Canadians less likely to pirate software

By Christopher Walsh
May 15, 2011
Graph shows piracy in markets (Dark: Developed, Light: Developing)
Graph shows piracy in markets (Dark: Developed, Light: Developing) -BSA
According to the Business Software Alliance, piracy rates in Canada continue to fall, despite the fact that sharing software on the Internet in Canada remains clouded in legal limbo. On that point, Canadians may still be confused about what is legal and what isn't when it comes to software licensing.

Estimates released by the BSA estimate that only 28% of software in Canada is pirated compard to around 64% in Central and Eastern Europe and 60% in the Asia-Pacific region. Figures released are from the Business Software Alliance which represents a group of large software firms.

The US has recently added Canada to its watchlist of countries where intellectual property rights are trampled upon, though it remains higher than the North American average, Canadians are less likely to install pirated software than any Europeans and far less likely than Asians.

Canada's rate of software piracy is at an all time low, apparently dropping 6 percentage points since 2006. Perhaps software purchases have seen a spike recently because it might be cheaper to buy a DVD-rom than to download one.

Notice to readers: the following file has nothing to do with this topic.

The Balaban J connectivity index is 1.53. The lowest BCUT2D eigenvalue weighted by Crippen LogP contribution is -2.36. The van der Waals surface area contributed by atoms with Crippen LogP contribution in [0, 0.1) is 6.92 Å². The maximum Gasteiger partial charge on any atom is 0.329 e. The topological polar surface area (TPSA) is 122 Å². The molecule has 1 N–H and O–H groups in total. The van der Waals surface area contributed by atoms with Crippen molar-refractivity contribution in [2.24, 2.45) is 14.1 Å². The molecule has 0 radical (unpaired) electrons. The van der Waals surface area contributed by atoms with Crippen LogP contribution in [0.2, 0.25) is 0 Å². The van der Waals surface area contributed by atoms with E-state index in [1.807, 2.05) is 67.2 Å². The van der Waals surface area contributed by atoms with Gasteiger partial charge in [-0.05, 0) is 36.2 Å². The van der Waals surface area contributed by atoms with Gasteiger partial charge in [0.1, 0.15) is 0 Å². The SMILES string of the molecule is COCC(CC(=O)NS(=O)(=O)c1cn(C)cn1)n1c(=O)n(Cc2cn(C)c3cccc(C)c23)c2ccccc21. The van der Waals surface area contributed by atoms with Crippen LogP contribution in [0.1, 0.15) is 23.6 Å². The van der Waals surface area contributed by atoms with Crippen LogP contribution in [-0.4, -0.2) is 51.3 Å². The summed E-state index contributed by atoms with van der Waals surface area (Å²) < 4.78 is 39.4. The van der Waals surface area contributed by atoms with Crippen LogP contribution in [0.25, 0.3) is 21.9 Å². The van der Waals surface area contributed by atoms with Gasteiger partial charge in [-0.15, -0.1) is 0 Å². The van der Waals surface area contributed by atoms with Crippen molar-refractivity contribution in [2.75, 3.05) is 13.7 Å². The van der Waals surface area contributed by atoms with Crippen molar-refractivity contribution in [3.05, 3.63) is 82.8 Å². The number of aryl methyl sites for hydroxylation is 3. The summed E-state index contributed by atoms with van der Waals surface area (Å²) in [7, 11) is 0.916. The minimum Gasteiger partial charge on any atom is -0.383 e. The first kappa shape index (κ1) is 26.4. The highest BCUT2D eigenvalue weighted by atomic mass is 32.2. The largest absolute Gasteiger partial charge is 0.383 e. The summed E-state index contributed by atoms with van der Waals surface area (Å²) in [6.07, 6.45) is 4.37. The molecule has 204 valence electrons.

Public opinion surveys show that Canadians actually are in favour of legal software in theory and perhaps the recent drop in piracy rates are a reflection of that. 60% of Canadians said they believed that developers should be rewarded for their innovation.

The BSA Canada chairman Michael Murphy said "while these findings show that progress has been made in reducing the software piracy rate in Canada, there is still more work to be done on behalf of Canadian businesses and consumers alike. The further we reduce software piracy, the better it will be for the Canadian economy."

North America as a whole experiences the lowest rates in software privacy for PC users at only 21%, while Western Europe follows with slightly higher numbers at 33% for 2010.

Software piracy costs the industry around $59 billion per year.